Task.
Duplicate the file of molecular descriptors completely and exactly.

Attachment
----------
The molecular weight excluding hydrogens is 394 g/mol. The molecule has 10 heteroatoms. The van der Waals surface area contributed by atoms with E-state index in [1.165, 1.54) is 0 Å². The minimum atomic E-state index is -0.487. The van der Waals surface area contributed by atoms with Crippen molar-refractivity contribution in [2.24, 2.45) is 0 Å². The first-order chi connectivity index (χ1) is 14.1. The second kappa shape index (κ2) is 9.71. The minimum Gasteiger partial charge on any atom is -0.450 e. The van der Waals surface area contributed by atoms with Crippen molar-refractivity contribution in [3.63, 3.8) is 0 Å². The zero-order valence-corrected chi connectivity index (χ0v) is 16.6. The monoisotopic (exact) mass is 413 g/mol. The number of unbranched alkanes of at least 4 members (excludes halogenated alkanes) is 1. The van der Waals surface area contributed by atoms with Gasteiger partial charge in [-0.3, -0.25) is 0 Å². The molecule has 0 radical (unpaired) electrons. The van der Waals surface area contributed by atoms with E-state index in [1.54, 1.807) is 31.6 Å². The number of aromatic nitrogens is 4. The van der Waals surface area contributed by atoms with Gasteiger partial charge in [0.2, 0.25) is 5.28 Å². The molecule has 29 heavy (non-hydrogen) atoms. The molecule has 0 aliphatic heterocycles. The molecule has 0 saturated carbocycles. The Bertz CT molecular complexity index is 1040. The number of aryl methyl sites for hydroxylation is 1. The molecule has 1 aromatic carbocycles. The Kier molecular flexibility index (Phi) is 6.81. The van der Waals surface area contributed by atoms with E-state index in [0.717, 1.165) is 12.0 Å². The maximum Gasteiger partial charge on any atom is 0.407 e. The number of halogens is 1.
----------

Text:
The molecular weight excluding hydrogens is 394 g/mol. The molecule has 10 heteroatoms. The van der Waals surface area contributed by atoms with E-state index in [1.165, 1.54) is 0 Å². The minimum atomic E-state index is -0.487. The van der Waals surface area contributed by atoms with Crippen molar-refractivity contribution in [2.24, 2.45) is 0 Å². The first-order chi connectivity index (χ1) is 14.1. The second kappa shape index (κ2) is 9.71. The minimum Gasteiger partial charge on any atom is -0.450 e. The van der Waals surface area contributed by atoms with Crippen molar-refractivity contribution in [3.63, 3.8) is 0 Å². The zero-order valence-corrected chi connectivity index (χ0v) is 16.6. The monoisotopic (exact) mass is 413 g/mol. The number of unbranched alkanes of at least 4 members (excludes halogenated alkanes) is 1. The van der Waals surface area contributed by atoms with Gasteiger partial charge in [-0.3, -0.25) is 0 Å². The molecule has 0 radical (unpaired) electrons. The van der Waals surface area contributed by atoms with E-state index in [1.54, 1.807) is 31.6 Å². The number of aromatic nitrogens is 4. The van der Waals surface area contributed by atoms with Gasteiger partial charge in [0.2, 0.25) is 5.28 Å². The molecule has 29 heavy (non-hydrogen) atoms. The molecule has 0 aliphatic heterocycles. The molecule has 0 saturated carbocycles. The Bertz CT molecular complexity index is 1040. The number of aryl methyl sites for hydroxylation is 1. The molecule has 1 aromatic carbocycles. The Kier molecular flexibility index (Phi) is 6.81. The van der Waals surface area contributed by atoms with E-state index in [0.717, 1.165) is 12.0 Å². The maximum Gasteiger partial charge on any atom is 0.407 e. The number of halogens is 1.